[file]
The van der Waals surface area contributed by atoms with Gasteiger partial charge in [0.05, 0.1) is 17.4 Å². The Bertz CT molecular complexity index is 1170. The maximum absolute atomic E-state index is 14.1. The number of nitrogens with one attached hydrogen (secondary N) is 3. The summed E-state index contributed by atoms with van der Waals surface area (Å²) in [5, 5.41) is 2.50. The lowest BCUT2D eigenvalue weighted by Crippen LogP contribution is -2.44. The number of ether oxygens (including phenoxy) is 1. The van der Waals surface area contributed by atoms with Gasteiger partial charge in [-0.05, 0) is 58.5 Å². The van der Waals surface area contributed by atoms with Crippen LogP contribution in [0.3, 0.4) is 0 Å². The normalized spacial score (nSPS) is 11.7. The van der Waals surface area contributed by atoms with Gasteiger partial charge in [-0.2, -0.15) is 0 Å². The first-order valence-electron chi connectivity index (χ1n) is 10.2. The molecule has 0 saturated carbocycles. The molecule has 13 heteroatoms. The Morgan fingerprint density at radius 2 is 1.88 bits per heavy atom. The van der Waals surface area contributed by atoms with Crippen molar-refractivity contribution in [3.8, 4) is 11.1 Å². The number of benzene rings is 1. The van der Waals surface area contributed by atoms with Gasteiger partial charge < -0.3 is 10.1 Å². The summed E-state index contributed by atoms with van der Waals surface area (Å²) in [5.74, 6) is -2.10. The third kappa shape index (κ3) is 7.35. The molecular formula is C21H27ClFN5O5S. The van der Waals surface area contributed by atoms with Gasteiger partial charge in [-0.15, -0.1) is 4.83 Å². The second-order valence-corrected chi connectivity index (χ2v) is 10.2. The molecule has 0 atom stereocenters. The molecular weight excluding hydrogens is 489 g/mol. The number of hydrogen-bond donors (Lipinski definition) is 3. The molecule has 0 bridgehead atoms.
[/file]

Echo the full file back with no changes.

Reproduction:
The van der Waals surface area contributed by atoms with Gasteiger partial charge in [0.05, 0.1) is 17.4 Å². The Bertz CT molecular complexity index is 1170. The maximum absolute atomic E-state index is 14.1. The number of nitrogens with one attached hydrogen (secondary N) is 3. The summed E-state index contributed by atoms with van der Waals surface area (Å²) in [5, 5.41) is 2.50. The lowest BCUT2D eigenvalue weighted by Crippen LogP contribution is -2.44. The number of ether oxygens (including phenoxy) is 1. The van der Waals surface area contributed by atoms with Gasteiger partial charge in [-0.05, 0) is 58.5 Å². The van der Waals surface area contributed by atoms with Crippen LogP contribution in [0.3, 0.4) is 0 Å². The normalized spacial score (nSPS) is 11.7. The van der Waals surface area contributed by atoms with Gasteiger partial charge in [-0.2, -0.15) is 0 Å². The first-order valence-electron chi connectivity index (χ1n) is 10.2. The molecule has 0 saturated carbocycles. The molecule has 13 heteroatoms. The Morgan fingerprint density at radius 2 is 1.88 bits per heavy atom. The van der Waals surface area contributed by atoms with Crippen molar-refractivity contribution in [3.8, 4) is 11.1 Å². The number of benzene rings is 1. The van der Waals surface area contributed by atoms with Gasteiger partial charge < -0.3 is 10.1 Å². The summed E-state index contributed by atoms with van der Waals surface area (Å²) in [5.74, 6) is -2.10. The third kappa shape index (κ3) is 7.35. The molecular formula is C21H27ClFN5O5S. The van der Waals surface area contributed by atoms with Gasteiger partial charge in [-0.15, -0.1) is 4.83 Å². The second-order valence-corrected chi connectivity index (χ2v) is 10.2. The molecule has 0 atom stereocenters. The molecular weight excluding hydrogens is 489 g/mol. The number of hydrogen-bond donors (Lipinski definition) is 3. The molecule has 0 bridgehead atoms.